Audrey Young

Audrey Young is the New Zealand Herald’s political editor.

PM: Euro crisis may delay surplus target date

Prime Minister John Key says the European debt crises is a threat to the New Zealand. Photo / Getty Images.
Prime Minister John Key says the European debt crises is a threat to the New Zealand. Photo / Getty Images.

Prime Minister John Key says the European debt crisis is the biggest threat to the New Zealand economy.

He said he was less confident now than at the time of the May 24 Budget that New Zealand would get back into surplus by 2014-15 but insisted: "We won't let that target slip lightly."

And Treasury officials were looking further into why Reserve Bank forecasters last week plumped for a return to surplus two years later, in 2016-17.

Mr Key was commenting on the election of pro-austerity parties in Greece which lessened the chances of Greece leaving the eurozone and deepening the crisis.

"In terms of what that means for New Zealand it doesn't really change anything. The European debt crisis remains the biggest threat to the New Zealand economy by some margin."

Mr Key said immediate market reaction had been positive, "but I don't think too many people are popping champagne corks just yet".

Asked how confident he was of reaching the surplus target, the Prime Minister said: "I'm a little less confident because of Europe in general but let's see how things play out over the next three to six months."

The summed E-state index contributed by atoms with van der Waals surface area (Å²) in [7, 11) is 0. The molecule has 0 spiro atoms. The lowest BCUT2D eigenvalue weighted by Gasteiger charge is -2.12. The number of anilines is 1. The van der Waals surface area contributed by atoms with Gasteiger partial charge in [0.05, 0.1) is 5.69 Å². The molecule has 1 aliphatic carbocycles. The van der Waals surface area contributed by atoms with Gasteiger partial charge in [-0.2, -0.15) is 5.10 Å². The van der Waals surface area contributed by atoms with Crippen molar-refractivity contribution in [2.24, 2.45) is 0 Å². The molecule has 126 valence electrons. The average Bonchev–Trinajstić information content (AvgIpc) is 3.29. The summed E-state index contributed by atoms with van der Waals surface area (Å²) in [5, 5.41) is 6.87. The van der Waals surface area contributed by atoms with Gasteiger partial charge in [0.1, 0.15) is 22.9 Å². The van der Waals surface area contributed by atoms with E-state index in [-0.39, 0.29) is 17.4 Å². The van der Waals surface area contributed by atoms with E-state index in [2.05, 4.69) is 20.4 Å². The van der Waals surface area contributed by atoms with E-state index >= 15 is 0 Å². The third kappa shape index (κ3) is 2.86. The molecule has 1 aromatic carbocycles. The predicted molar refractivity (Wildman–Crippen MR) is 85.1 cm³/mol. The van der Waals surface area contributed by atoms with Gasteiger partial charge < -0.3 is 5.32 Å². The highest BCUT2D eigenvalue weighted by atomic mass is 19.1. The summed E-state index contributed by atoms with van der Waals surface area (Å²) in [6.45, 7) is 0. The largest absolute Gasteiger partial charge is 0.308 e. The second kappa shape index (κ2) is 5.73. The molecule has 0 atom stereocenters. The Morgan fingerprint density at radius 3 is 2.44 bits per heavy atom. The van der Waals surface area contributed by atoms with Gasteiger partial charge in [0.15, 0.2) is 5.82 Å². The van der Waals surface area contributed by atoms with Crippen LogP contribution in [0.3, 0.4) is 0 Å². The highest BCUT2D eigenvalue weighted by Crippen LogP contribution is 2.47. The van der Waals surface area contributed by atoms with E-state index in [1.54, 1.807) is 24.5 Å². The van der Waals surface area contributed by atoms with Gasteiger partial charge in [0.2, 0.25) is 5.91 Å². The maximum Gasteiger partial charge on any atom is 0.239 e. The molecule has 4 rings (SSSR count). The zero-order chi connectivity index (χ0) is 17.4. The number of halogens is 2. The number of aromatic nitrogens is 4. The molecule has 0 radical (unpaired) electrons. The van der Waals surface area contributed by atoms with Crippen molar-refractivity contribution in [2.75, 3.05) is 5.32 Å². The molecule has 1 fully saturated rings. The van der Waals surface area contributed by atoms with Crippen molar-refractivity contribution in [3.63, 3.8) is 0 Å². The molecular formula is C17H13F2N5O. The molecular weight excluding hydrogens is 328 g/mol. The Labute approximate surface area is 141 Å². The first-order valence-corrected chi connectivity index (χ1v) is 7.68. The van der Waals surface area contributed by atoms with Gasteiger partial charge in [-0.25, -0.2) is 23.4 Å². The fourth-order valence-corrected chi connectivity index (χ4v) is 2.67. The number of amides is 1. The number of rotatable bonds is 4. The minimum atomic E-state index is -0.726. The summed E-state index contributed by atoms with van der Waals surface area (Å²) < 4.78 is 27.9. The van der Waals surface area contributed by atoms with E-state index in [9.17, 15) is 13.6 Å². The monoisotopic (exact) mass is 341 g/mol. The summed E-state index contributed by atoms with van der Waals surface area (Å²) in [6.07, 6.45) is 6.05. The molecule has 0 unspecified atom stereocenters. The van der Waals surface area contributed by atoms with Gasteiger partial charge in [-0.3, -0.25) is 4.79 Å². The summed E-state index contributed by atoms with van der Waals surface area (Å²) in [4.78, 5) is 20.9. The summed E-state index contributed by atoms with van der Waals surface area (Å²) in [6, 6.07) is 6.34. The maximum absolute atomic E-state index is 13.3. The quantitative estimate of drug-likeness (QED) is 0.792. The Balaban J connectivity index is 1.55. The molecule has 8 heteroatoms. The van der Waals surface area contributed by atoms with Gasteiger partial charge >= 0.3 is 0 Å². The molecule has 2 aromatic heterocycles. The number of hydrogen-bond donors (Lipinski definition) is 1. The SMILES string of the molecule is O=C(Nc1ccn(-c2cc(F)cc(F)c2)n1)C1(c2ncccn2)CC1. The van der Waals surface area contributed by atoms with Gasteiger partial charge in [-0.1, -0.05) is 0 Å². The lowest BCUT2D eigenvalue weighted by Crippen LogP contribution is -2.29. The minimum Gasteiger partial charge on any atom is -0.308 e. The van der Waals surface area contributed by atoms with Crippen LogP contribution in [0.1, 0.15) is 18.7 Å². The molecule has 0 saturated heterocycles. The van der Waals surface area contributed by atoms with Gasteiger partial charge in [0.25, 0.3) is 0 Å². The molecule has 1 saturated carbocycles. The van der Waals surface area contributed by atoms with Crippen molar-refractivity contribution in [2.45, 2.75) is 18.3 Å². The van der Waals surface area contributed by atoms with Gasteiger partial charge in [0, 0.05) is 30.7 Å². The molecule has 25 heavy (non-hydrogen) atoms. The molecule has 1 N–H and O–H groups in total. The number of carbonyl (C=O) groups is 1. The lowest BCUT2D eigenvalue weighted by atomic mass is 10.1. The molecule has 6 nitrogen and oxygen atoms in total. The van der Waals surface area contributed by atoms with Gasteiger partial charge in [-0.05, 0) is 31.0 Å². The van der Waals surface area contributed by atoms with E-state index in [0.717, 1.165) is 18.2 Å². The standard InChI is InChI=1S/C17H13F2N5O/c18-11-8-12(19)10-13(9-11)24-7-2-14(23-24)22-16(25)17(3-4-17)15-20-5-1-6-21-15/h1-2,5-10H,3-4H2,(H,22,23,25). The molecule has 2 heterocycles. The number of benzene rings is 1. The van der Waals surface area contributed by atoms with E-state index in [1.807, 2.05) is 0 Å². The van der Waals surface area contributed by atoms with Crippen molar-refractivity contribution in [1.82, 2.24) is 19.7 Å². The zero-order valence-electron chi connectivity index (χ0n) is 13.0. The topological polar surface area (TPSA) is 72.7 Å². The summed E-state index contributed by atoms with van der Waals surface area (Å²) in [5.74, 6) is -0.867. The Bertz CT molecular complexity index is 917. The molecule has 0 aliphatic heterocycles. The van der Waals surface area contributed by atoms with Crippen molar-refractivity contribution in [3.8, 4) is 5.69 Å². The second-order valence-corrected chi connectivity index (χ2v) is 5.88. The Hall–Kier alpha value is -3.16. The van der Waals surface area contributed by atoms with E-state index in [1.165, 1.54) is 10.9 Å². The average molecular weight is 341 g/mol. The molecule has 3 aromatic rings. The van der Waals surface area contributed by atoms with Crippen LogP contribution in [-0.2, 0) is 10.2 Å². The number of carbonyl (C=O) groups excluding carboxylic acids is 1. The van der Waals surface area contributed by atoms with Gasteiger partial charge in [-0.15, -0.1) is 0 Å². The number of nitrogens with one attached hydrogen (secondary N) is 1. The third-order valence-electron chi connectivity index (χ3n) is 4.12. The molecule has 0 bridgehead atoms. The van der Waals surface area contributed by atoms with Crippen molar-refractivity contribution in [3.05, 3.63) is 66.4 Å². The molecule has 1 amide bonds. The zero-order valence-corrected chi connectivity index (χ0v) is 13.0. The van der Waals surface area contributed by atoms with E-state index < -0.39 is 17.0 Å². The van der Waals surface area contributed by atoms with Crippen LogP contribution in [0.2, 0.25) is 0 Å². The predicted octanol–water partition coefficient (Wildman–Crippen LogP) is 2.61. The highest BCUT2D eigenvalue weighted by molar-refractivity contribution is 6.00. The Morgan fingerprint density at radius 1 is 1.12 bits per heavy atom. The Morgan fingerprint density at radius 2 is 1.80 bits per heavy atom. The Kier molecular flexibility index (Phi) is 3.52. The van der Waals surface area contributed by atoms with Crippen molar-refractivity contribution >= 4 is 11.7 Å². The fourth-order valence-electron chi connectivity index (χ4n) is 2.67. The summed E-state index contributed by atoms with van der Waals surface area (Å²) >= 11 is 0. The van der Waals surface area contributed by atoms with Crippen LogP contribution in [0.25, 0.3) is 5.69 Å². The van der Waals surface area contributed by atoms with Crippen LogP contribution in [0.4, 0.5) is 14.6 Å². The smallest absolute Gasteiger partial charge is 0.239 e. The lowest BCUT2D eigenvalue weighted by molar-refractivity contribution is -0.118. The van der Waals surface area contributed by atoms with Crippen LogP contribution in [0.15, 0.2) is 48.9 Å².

The Government still had room to move because of the $800 million new operating allowances in the next Budget and $1.2 billion in the one after that.

"We are not going to get to the surplus in [2014-15] come hell or high water."

If doing so was going to drag the economy back into recession he did not think it would be worth it.

Mr Key said the forecasts of Reserve Bank Governor Alan Bollard varied from the Treasury's in two main areas: New Zealand's overseas earnings and growth.

"Alan Bollard may well be right," Mr Key said. "Treasury may well upgrade their numbers and decide they are more in tune with the Reserve Bank. I don't know and none of us really know at the moment.

"It's just a very uncertain time."

- NZ Herald

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